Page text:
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The Galaxy Book 2 Pro made Samsung's ecosystem worth my time
When you hear the name Samsung, you don’t typically think of laptops; you think of foldables, smartphones, or even their watches and TVs. Samsung as a brand has a strong legacy, so much so that a college of mine recently made a case for why it deserves to be the “face of Android.” As the company has grown in popularity, so has its portfolio of devices and the interconnectivity between them. The Galaxy ecosystem is growing.
I have owned Samsung phones since the Galaxy S8 and only bought my first pair of Galaxy Buds last year, but I never expected to use a Galaxy laptop. The Galaxy name carries the weight of high expectations, but the promise of a portable PC that could double as a central hub for my Samsung products was appealing. At the end of my experience, I found the Samsung Galaxy Book 2 Pro to be a reliable work machine that has quickly become the central orbit of my Galaxy devices.
Welcome to the Galaxy ecosystem
From foldable to watches and household appliances, Samsung’s Galaxy of products and services is flourishing. But for people to go all in on the Samsung brand, cross-integration between those devices must be seamless and offer a comprehensive experience across multiple third-party software platforms and product types. So far, Apple has been leading the way with such an interconnected ecosystem with its walled-in garden, but Samsung is quickly catching up as an enticing alternative — something exemplified by the addition of the Galaxy Book 2 Pro.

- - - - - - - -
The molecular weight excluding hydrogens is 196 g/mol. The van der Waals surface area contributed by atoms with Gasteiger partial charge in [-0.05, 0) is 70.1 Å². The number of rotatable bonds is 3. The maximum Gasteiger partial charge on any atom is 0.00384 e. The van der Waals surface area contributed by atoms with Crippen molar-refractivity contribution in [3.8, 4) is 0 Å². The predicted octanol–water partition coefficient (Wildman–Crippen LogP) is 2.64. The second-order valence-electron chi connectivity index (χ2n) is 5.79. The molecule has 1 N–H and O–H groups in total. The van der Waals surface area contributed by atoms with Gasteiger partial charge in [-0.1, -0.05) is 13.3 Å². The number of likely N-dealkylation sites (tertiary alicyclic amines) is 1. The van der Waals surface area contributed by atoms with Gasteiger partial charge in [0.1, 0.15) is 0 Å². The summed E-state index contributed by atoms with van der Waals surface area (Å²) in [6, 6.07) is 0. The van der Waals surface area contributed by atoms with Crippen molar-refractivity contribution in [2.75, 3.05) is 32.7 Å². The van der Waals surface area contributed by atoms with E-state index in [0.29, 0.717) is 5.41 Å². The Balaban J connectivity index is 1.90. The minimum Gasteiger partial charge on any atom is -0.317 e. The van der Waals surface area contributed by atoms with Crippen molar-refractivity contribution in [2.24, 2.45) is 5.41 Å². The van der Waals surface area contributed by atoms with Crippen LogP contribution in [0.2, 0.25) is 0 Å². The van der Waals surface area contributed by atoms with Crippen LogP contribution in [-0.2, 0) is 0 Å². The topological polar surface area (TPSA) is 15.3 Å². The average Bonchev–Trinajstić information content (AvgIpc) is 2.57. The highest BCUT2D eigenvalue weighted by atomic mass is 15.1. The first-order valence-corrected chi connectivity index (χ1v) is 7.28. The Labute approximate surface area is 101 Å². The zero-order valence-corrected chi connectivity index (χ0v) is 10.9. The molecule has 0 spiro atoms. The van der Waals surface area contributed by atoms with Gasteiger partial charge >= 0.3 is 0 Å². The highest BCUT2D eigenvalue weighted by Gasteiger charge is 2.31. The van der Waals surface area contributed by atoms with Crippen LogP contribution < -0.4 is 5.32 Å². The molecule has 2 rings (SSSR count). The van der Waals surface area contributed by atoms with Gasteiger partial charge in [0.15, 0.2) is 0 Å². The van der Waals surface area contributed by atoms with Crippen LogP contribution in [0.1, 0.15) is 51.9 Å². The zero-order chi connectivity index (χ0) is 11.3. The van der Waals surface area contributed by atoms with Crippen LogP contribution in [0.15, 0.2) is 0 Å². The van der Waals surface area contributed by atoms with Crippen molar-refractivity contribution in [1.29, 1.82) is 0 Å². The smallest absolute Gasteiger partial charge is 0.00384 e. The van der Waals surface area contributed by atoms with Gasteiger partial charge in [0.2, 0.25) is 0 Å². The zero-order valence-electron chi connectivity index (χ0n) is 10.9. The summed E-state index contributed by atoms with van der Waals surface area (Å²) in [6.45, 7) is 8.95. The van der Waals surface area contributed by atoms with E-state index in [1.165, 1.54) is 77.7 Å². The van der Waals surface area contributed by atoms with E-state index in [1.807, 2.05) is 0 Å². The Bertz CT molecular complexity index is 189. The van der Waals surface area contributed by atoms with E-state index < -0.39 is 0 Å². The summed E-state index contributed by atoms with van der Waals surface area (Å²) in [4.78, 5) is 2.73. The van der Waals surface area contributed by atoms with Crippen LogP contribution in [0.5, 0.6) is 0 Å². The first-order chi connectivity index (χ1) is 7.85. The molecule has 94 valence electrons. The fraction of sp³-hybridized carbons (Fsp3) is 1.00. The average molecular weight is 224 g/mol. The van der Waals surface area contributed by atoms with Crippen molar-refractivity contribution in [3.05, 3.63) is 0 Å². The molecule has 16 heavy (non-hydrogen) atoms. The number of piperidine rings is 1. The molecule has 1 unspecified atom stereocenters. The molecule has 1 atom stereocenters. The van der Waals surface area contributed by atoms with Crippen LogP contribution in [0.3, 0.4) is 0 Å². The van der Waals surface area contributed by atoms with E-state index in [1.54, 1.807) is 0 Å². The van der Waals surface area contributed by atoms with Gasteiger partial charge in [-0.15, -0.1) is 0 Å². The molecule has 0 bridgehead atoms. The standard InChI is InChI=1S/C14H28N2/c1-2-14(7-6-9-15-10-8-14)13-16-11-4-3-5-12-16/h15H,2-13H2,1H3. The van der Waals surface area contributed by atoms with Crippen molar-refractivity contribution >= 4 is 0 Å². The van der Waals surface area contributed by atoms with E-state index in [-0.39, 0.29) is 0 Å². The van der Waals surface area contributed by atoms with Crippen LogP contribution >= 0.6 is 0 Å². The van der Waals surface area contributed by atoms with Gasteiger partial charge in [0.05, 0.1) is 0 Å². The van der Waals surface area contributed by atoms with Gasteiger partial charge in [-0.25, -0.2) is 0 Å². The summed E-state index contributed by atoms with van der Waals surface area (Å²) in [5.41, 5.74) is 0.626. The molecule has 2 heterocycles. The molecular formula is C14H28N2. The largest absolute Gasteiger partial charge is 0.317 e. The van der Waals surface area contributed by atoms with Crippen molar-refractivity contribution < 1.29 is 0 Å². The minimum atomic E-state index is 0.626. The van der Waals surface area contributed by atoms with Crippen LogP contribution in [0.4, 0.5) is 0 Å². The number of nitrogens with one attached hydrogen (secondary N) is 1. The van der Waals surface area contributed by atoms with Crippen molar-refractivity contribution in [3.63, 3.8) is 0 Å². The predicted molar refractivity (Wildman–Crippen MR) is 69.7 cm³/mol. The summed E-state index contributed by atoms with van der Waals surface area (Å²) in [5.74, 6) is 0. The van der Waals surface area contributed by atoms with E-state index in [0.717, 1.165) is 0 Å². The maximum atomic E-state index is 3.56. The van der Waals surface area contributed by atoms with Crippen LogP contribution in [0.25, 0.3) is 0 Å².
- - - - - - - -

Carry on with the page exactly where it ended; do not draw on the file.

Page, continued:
Samsung's Galaxy of products and services is ever-expanding.
Let’s start with looking at seamless connectivity. Setting up the Galaxy Book 2 Pro was quick and easy, and as soon as I signed in with my Samsung account, all my linked devices popped up immediately. After granting permission for them to communicate via Quick Connect, I soon saw notifications from my Samsung phone — a Galaxy S21 Ultra — pop up in the corner of the laptop screen. Saved data such as pictures taken on my phone or the last song I listened to on my earbuds was also available to access right away.
To put these start-up features into perspective, I could begin writing an email on the Galaxy Book 2 Pro within the Samsung Email app and finish typing the email on my phone while listening to the same song through my Galaxy Buds Pro. Likewise, if I started watching a YouTube video on my Galaxy Book 2 Pro, my Galaxy S21 would pause the music, and my earbuds were recognized by the Galaxy Book 2 Pro so I could hear the video.